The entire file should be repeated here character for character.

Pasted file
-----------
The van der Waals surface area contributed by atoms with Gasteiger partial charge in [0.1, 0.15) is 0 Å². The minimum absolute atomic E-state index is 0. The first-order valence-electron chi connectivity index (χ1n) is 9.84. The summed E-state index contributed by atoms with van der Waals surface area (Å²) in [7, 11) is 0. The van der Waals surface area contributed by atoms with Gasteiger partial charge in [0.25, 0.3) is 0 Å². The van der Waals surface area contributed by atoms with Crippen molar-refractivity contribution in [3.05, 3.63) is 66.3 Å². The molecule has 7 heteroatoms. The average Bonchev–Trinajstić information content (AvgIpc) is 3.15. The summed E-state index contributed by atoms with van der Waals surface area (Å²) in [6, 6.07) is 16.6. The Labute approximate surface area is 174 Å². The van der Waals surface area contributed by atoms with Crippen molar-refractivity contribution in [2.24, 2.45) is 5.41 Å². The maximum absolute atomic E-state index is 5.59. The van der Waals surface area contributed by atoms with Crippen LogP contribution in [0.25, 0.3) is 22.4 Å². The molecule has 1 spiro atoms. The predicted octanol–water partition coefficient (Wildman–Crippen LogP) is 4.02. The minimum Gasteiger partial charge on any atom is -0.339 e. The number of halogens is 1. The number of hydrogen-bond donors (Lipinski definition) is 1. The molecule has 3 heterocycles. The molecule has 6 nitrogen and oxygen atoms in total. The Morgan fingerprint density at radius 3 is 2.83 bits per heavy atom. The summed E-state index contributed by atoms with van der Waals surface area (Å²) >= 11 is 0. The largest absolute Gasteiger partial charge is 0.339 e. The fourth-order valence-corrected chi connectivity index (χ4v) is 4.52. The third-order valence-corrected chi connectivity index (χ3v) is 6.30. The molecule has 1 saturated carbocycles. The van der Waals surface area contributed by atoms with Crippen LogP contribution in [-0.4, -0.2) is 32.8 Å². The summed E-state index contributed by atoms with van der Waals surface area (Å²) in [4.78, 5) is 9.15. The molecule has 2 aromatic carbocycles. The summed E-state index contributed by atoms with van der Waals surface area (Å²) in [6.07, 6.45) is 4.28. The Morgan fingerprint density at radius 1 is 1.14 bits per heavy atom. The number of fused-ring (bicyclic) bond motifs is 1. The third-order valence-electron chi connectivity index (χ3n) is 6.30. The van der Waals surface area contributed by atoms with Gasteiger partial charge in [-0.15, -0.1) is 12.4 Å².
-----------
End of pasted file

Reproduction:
The van der Waals surface area contributed by atoms with Gasteiger partial charge in [0.1, 0.15) is 0 Å². The minimum absolute atomic E-state index is 0. The first-order valence-electron chi connectivity index (χ1n) is 9.84. The summed E-state index contributed by atoms with van der Waals surface area (Å²) in [7, 11) is 0. The van der Waals surface area contributed by atoms with Gasteiger partial charge in [0.25, 0.3) is 0 Å². The van der Waals surface area contributed by atoms with Crippen molar-refractivity contribution in [3.05, 3.63) is 66.3 Å². The molecule has 7 heteroatoms. The average Bonchev–Trinajstić information content (AvgIpc) is 3.15. The summed E-state index contributed by atoms with van der Waals surface area (Å²) in [6, 6.07) is 16.6. The Labute approximate surface area is 174 Å². The van der Waals surface area contributed by atoms with Crippen molar-refractivity contribution in [2.24, 2.45) is 5.41 Å². The maximum absolute atomic E-state index is 5.59. The van der Waals surface area contributed by atoms with Crippen LogP contribution in [0.25, 0.3) is 22.4 Å². The molecule has 1 spiro atoms. The predicted octanol–water partition coefficient (Wildman–Crippen LogP) is 4.02. The minimum Gasteiger partial charge on any atom is -0.339 e. The number of halogens is 1. The number of hydrogen-bond donors (Lipinski definition) is 1. The molecule has 3 heterocycles. The molecule has 6 nitrogen and oxygen atoms in total. The Morgan fingerprint density at radius 3 is 2.83 bits per heavy atom. The summed E-state index contributed by atoms with van der Waals surface area (Å²) >= 11 is 0. The largest absolute Gasteiger partial charge is 0.339 e. The fourth-order valence-corrected chi connectivity index (χ4v) is 4.52. The third-order valence-corrected chi connectivity index (χ3v) is 6.30. The molecule has 1 saturated carbocycles. The van der Waals surface area contributed by atoms with Crippen LogP contribution in [-0.4, -0.2) is 32.8 Å². The summed E-state index contributed by atoms with van der Waals surface area (Å²) in [4.78, 5) is 9.15. The molecule has 2 aromatic carbocycles. The summed E-state index contributed by atoms with van der Waals surface area (Å²) in [6.07, 6.45) is 4.28. The Morgan fingerprint density at radius 1 is 1.14 bits per heavy atom. The number of fused-ring (bicyclic) bond motifs is 1. The third-order valence-electron chi connectivity index (χ3n) is 6.30. The van der Waals surface area contributed by atoms with Gasteiger partial charge in [-0.15, -0.1) is 12.4 Å².